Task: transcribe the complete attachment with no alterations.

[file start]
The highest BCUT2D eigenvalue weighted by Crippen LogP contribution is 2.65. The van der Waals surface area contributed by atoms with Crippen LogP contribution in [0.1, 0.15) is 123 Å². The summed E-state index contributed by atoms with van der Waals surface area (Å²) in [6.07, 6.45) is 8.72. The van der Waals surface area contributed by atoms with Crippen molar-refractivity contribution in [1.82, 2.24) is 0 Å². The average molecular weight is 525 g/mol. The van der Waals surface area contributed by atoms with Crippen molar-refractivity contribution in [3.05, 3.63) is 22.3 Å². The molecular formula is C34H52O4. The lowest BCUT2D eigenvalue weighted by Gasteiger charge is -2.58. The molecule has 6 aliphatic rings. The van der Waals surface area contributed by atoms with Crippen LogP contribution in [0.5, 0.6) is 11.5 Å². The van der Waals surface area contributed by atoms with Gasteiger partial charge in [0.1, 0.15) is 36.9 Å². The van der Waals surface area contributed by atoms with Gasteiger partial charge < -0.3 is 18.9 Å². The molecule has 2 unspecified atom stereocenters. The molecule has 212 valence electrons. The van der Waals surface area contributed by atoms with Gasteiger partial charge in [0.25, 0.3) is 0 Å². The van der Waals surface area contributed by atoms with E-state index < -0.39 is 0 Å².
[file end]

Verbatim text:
The highest BCUT2D eigenvalue weighted by Crippen LogP contribution is 2.65. The van der Waals surface area contributed by atoms with Crippen LogP contribution in [0.1, 0.15) is 123 Å². The summed E-state index contributed by atoms with van der Waals surface area (Å²) in [6.07, 6.45) is 8.72. The van der Waals surface area contributed by atoms with Crippen molar-refractivity contribution in [1.82, 2.24) is 0 Å². The average molecular weight is 525 g/mol. The van der Waals surface area contributed by atoms with Crippen molar-refractivity contribution in [3.05, 3.63) is 22.3 Å². The molecular formula is C34H52O4. The lowest BCUT2D eigenvalue weighted by Gasteiger charge is -2.58. The molecule has 6 aliphatic rings. The van der Waals surface area contributed by atoms with Crippen LogP contribution in [0.5, 0.6) is 11.5 Å². The van der Waals surface area contributed by atoms with Gasteiger partial charge in [0.1, 0.15) is 36.9 Å². The van der Waals surface area contributed by atoms with Gasteiger partial charge < -0.3 is 18.9 Å². The molecule has 2 unspecified atom stereocenters. The molecule has 212 valence electrons. The van der Waals surface area contributed by atoms with Gasteiger partial charge in [0.25, 0.3) is 0 Å². The van der Waals surface area contributed by atoms with E-state index < -0.39 is 0 Å².